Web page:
M.A English Part 2 Notes | Waiting For Godot Notes
Question : Waiting for Godot presents not an isolated in a corner of France or Ireland but a cosmic condition.
Samuel Beckett was born on a Good Friday, the 13th April, 1906 at Dublin. After obtaining M.A. degree, he lectured in English at the Eerale Normal Superior in Paris and in. France at T.CD from 1930 to 1932. Then he gave, left the teaching profession and finally settled in Paris in 1937. This detail tells us about his attachment with Ireland and France.
During the second World War Beckett took an active part in the French Resistance for nearly two years and then he went underground for about two and a half years to save himself from Gestapo (the secret German police). Few years of his age, which.he spent in the French Resistance had left deep impression on his character. He and his wife Suzanne were running around and -were trying to find an exit through .the German occupied France. After crossing into unoccupied France, they reached a village high in the mountains.
During his stay in the German-occupied territory, he felt very much annoyed with the Nazi treatment of the Jews among whom he had many friends. He had been himself working as a French peasant to earn money and pass time. He had been experiencing of living close to death in this duration. These hard experiences of his life, he could project in various characters, which he has created in his literary works.
On the end of the World War II Beckett returned to his old apartment in 1945. This was the advent of his most productive and creative works; when he wrote a series of novels. All of them gave him name and fame throughout the literary world.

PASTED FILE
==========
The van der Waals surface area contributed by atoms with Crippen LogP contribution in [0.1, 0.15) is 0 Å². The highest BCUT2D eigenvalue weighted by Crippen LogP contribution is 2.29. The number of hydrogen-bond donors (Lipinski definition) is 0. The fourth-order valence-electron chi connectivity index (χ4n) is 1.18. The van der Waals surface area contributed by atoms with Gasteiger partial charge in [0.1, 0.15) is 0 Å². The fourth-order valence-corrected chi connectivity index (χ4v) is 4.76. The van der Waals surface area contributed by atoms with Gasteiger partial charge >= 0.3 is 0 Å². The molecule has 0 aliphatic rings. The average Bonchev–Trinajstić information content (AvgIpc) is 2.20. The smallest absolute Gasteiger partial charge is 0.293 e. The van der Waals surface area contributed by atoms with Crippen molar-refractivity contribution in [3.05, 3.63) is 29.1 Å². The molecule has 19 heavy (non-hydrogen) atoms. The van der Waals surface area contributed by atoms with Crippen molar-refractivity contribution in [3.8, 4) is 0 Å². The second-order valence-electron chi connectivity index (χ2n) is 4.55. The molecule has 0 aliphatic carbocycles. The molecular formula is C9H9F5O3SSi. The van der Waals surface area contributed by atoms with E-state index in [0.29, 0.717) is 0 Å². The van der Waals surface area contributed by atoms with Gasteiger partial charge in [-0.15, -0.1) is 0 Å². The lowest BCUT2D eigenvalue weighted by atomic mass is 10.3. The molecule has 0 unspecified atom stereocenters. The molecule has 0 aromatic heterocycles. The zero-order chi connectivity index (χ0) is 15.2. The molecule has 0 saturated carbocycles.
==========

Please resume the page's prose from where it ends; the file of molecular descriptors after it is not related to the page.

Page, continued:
There have been many writers, who have been writing in a language other than their own. If they wrote i!i any foreign language, it was due to some circumstances, which compelled them. They were forced to quit their countries on account of political and ideological reasons. Beckett, for that reason was not an exile. His mother tongue is a very much accepted lingua franca of the twentieth century. He wrote all his master-pieces in French which spread his fame far and wide especially when he wrote Molloy in 1951. But "Waiting for Godot" which he "wrote in 1952, and staged in 1953 really created a stir.
Though it was labelled as undramatic by many critics, but it was considered as one of the greatest success of the post-war theatre. It won him the Nobel Prize. This tragicomedy ran for four hundred performances at the Theatre De Babylon. The play was translated into more than twenty languages, thought it is so exasperating, so complex and so uncompromising to any of basic principles of dramatic construction.
The play was little changed ill the 1970s from what it was on the day, it was first performed 1953. It became a tragic comedy play about a mysterious world where two men wait. Only a part of human race experienced the German occupation of France. "But everyone, everywhere, has waited and wondered, why he waited. This shows the universal quality of the play. We have all waited, perhaps not by a tree in the evening or on a country road, but waited. The details are immaterial. The tramps are waiting for Godot. Each of us has had his Godot, if only some one from whom, for several days, we had expected a letter, the substance of the play, in short, is as common experience as we can think of.